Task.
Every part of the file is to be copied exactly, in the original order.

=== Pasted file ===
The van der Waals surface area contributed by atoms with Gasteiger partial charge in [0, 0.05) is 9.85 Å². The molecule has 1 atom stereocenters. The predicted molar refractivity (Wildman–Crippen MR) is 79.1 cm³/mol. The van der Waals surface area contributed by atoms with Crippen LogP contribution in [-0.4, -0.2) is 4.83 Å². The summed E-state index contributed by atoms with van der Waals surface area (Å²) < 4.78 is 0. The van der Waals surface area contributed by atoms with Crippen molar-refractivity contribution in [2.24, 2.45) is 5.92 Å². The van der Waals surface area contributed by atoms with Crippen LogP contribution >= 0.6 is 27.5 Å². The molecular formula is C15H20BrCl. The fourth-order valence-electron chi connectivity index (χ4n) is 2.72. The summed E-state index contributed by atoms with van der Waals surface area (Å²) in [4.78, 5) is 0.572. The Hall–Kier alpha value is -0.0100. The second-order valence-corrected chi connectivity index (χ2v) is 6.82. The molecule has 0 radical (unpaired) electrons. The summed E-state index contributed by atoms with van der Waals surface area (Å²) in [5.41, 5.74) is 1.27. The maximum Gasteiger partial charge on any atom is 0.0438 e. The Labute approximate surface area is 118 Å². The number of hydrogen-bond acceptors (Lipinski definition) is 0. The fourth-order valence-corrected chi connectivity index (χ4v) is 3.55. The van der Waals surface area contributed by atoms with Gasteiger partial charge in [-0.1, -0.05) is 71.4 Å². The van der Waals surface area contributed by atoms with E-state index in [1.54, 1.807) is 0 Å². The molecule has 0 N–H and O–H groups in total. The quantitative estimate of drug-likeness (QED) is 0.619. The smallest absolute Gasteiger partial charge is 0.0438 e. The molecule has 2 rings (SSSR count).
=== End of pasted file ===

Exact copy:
The van der Waals surface area contributed by atoms with Gasteiger partial charge in [0, 0.05) is 9.85 Å². The molecule has 1 atom stereocenters. The predicted molar refractivity (Wildman–Crippen MR) is 79.1 cm³/mol. The van der Waals surface area contributed by atoms with Crippen LogP contribution in [-0.4, -0.2) is 4.83 Å². The summed E-state index contributed by atoms with van der Waals surface area (Å²) < 4.78 is 0. The van der Waals surface area contributed by atoms with Crippen molar-refractivity contribution in [2.24, 2.45) is 5.92 Å². The van der Waals surface area contributed by atoms with Crippen LogP contribution >= 0.6 is 27.5 Å². The molecular formula is C15H20BrCl. The fourth-order valence-electron chi connectivity index (χ4n) is 2.72. The summed E-state index contributed by atoms with van der Waals surface area (Å²) in [4.78, 5) is 0.572. The Hall–Kier alpha value is -0.0100. The second-order valence-corrected chi connectivity index (χ2v) is 6.82. The molecule has 0 radical (unpaired) electrons. The summed E-state index contributed by atoms with van der Waals surface area (Å²) in [5.41, 5.74) is 1.27. The maximum Gasteiger partial charge on any atom is 0.0438 e. The Labute approximate surface area is 118 Å². The number of hydrogen-bond acceptors (Lipinski definition) is 0. The fourth-order valence-corrected chi connectivity index (χ4v) is 3.55. The van der Waals surface area contributed by atoms with Gasteiger partial charge in [-0.1, -0.05) is 71.4 Å². The van der Waals surface area contributed by atoms with E-state index in [1.54, 1.807) is 0 Å². The molecule has 0 N–H and O–H groups in total. The quantitative estimate of drug-likeness (QED) is 0.619. The smallest absolute Gasteiger partial charge is 0.0438 e. The molecule has 2 rings (SSSR count).